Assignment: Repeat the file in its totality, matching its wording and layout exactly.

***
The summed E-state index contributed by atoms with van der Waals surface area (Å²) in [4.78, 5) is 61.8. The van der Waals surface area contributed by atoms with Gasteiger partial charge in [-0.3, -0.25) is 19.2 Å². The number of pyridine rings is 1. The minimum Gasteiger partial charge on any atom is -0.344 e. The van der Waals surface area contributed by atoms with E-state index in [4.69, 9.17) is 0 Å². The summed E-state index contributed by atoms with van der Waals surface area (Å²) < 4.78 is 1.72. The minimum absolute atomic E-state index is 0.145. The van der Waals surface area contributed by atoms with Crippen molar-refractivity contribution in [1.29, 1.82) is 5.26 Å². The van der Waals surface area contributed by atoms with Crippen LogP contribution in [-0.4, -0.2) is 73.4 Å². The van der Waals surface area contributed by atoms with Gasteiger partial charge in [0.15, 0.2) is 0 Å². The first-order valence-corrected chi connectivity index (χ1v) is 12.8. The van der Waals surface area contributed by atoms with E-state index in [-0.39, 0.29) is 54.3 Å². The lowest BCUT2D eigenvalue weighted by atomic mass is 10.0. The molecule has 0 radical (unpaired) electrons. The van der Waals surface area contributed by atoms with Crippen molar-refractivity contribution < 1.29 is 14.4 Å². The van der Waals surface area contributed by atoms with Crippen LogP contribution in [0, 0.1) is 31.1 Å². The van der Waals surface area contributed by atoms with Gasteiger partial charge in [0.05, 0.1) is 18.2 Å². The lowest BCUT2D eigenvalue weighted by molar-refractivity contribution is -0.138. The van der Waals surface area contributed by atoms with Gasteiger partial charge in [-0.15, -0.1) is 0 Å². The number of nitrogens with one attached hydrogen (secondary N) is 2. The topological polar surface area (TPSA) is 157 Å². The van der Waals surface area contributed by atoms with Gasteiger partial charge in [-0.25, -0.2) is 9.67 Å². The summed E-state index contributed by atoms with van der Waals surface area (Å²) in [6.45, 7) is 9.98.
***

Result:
The summed E-state index contributed by atoms with van der Waals surface area (Å²) in [4.78, 5) is 61.8. The van der Waals surface area contributed by atoms with Gasteiger partial charge in [-0.3, -0.25) is 19.2 Å². The number of pyridine rings is 1. The minimum Gasteiger partial charge on any atom is -0.344 e. The van der Waals surface area contributed by atoms with E-state index in [4.69, 9.17) is 0 Å². The summed E-state index contributed by atoms with van der Waals surface area (Å²) < 4.78 is 1.72. The minimum absolute atomic E-state index is 0.145. The van der Waals surface area contributed by atoms with Crippen molar-refractivity contribution in [1.29, 1.82) is 5.26 Å². The van der Waals surface area contributed by atoms with Crippen LogP contribution in [-0.4, -0.2) is 73.4 Å². The van der Waals surface area contributed by atoms with Gasteiger partial charge in [0.15, 0.2) is 0 Å². The first-order valence-corrected chi connectivity index (χ1v) is 12.8. The van der Waals surface area contributed by atoms with E-state index in [-0.39, 0.29) is 54.3 Å². The lowest BCUT2D eigenvalue weighted by atomic mass is 10.0. The molecule has 0 radical (unpaired) electrons. The van der Waals surface area contributed by atoms with Crippen molar-refractivity contribution < 1.29 is 14.4 Å². The van der Waals surface area contributed by atoms with Crippen LogP contribution in [0, 0.1) is 31.1 Å². The van der Waals surface area contributed by atoms with Gasteiger partial charge in [0.05, 0.1) is 18.2 Å². The lowest BCUT2D eigenvalue weighted by molar-refractivity contribution is -0.138. The van der Waals surface area contributed by atoms with Gasteiger partial charge in [-0.15, -0.1) is 0 Å². The number of nitrogens with one attached hydrogen (secondary N) is 2. The topological polar surface area (TPSA) is 157 Å². The van der Waals surface area contributed by atoms with Gasteiger partial charge in [-0.25, -0.2) is 9.67 Å². The summed E-state index contributed by atoms with van der Waals surface area (Å²) in [6.45, 7) is 9.98.